10 reasons you should be using Thunderbird

As an Internet marketer, I do a lot of Internet based research every day. Opening and closing applications to get to the content I need can be a huge pain. Luckily, Thunderbird has a whole host of features and add-ons which together provide an all in one interface for reading and organizing email, RSS, web pages, and newsgroups.

1. Open Source Add-ons: Forget waiting around for Microsoft to update Outlook with that killer feature you know would rock. There is a whole community of developers out there doing just that with Thunderbird add-ons. If someone else hasn’t gotten around to developing your ideal feature, you can always do it yourself!

2. RSS Management: Sure, there are a ton of RSS readers in both software and web form, but wouldn’t you prefer to read your RSS feeds in the same application as your email? Thunderbird has integrated RSS support. Even better, you can browse through the list of messages for each feed in its own folder and delete the posts you’ve already read or don’t want to read. New messages automatically appear the next time Thunderbird checks for new messages. I’m able to keep up with 70 some odd RSS feeds with ease.

3. Unread Folders: If you have tons of email, newsgroup, and RSS folders, you may not want to browse your whole folder list looking for the folders with unread messages. Thunderbird includes an unread folders view which makes it much easier to focus on the folders that need attention.

4. Thunderbrowse: Outside of Thunderbird’s RSS management capabilities, this is by far the best part of my Thunderbird experience. Thunderbrowse is a Thunderbird add-on which turns your email message pane into a browser. Load links in emails directly in the message pane. Of course it wouldn’t be Mozilla without tabs, and Thunderbrowse gives you the option to load links into separate tabs in the message pane. The only drawback to Thunderbrowse, is that it doesn’t handle JavaScript very well so you may have to load certain pages in a browser. Oh, the agony.

5. The Mozilla Foundation: Mozilla is the nonprofit organization behind Firefox and Thunderbird. Besides producing some really great products, Mozilla and their network of developers are just a swell bunch of people. I’ve worked on one project with the Mozilla Foundation and I can personally attest to their commitment to quality and the people who use their software.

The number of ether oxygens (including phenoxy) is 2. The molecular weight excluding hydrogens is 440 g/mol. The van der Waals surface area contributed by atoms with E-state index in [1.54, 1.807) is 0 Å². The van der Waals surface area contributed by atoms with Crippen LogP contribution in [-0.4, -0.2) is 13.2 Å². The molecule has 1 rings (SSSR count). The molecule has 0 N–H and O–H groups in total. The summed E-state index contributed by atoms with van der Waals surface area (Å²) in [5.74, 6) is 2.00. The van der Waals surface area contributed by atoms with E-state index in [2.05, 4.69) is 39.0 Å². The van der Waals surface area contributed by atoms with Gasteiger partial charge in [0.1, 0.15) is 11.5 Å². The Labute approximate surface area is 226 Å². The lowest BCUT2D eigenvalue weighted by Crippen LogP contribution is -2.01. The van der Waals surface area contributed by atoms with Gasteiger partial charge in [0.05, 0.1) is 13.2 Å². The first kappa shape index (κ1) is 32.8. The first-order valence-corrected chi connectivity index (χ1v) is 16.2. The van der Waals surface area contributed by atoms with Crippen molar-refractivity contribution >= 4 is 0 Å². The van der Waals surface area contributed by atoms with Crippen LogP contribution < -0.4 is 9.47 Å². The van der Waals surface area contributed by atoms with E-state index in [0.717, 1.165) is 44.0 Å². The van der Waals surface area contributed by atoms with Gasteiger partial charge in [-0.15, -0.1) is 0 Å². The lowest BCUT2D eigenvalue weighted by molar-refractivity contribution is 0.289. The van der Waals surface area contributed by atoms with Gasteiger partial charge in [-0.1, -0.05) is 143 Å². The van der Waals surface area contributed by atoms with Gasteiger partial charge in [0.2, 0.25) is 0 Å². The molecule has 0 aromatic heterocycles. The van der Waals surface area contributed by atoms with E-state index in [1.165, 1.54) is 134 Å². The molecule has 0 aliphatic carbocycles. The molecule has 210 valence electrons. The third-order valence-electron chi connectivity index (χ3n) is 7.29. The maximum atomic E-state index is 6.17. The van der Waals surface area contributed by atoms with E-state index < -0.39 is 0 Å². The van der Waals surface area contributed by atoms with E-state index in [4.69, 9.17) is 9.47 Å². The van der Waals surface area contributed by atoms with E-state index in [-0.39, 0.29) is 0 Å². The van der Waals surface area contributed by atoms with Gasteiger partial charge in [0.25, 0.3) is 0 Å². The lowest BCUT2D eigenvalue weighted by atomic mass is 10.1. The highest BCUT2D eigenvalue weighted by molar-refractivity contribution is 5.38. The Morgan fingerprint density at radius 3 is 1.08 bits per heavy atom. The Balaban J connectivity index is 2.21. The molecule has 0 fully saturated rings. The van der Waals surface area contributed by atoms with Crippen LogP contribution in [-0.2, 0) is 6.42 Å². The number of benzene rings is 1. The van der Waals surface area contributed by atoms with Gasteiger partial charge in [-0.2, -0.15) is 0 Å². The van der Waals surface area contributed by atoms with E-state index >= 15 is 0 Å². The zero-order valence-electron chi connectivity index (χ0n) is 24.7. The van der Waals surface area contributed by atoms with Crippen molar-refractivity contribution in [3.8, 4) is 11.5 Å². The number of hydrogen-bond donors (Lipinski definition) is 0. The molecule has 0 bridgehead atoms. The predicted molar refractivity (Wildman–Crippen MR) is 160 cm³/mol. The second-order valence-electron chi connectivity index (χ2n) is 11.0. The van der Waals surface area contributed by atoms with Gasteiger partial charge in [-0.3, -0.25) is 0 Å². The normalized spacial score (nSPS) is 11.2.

6. Subject or Sender Quick Search: While browsing through folders you may have the need to quickly find an email by subject or sender. Thunderbird provides a quick search bar where you can find the message you’re looking for with one click and a few keystrokes.

7. Export Features: Transitioning to a new computer can be a giant nuisance, but Thunderbird makes it easy. Select from built in export / import features or download a whole host of add-ons designed to make sure your experience on your old computer is the same as your new one. The RSS export feature is also a great way to share your RSS feeds with your friends.

8. Usenet Support: While not the best newsgroup reader of all time, Thunderbird is a very capable Usenet program in its own right. You’ll also be able to take advantage of the same sorting and organizing features available with Thunderbird’s email and RSS capabilities.

9. Sort By: Choose from a wide variety of sorting options to make finding messages in your folders much easier. Sort options – date, star, order received, priority, sender, size, status, subject, read, tags, junk status, attachments, ascending, descending, threaded, unthreaded.

10. Adaptive Junk Mail Filtering: By flagging spam in Thunderbird you can use adaptive junk mail filtering to train Thunderbird to recognize spam. Over time, Thunderbird will “learn” what you consider spam and filter accordingly. Adaptive junk mail filtering also works with RSS feeds so you have the option to tag specific types of posts as junk.

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